2021

Cleidocranial Dysostosis And Your Child's Teeth: What Parents Need To Know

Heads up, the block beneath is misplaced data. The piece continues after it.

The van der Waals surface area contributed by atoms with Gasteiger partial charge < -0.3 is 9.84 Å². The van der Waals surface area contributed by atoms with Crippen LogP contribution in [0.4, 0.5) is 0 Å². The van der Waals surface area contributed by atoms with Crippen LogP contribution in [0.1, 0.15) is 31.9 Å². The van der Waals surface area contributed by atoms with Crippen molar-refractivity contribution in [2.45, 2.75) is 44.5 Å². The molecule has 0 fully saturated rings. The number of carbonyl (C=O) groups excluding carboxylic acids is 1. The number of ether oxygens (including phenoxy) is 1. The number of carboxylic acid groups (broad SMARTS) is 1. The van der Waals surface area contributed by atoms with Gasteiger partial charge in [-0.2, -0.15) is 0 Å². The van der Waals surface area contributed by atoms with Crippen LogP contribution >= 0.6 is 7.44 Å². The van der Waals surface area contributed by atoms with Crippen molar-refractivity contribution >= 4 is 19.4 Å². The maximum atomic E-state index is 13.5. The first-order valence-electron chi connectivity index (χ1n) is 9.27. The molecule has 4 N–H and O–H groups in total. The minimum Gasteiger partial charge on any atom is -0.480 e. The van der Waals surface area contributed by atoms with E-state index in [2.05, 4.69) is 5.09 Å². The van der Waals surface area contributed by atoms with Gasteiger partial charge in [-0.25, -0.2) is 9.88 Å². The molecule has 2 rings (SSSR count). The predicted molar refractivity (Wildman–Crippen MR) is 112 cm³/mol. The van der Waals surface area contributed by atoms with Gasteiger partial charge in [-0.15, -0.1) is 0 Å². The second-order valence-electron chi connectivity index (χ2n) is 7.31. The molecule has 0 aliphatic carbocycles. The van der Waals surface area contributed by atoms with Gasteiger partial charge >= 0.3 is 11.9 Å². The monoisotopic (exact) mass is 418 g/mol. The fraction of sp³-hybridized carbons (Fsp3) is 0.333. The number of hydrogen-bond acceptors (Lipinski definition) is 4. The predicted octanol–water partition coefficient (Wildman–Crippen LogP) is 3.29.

It's not particularly common for a child to be diagnosed with cleidocranial dysostosis, and the condition is only seen in approximately one out of a million people. The condition affects bone and dental development, and many people with cleidocranial dysostosis have poorly-developed collarbones, with the final closing of their skull (anterior fontanelle) often delayed, as opposed to happening during infancy. Abnormal dental development is a hallmark of the condition, and it's likely that your child will need various forms of dentistry to give them an appropriate level of dental functionality.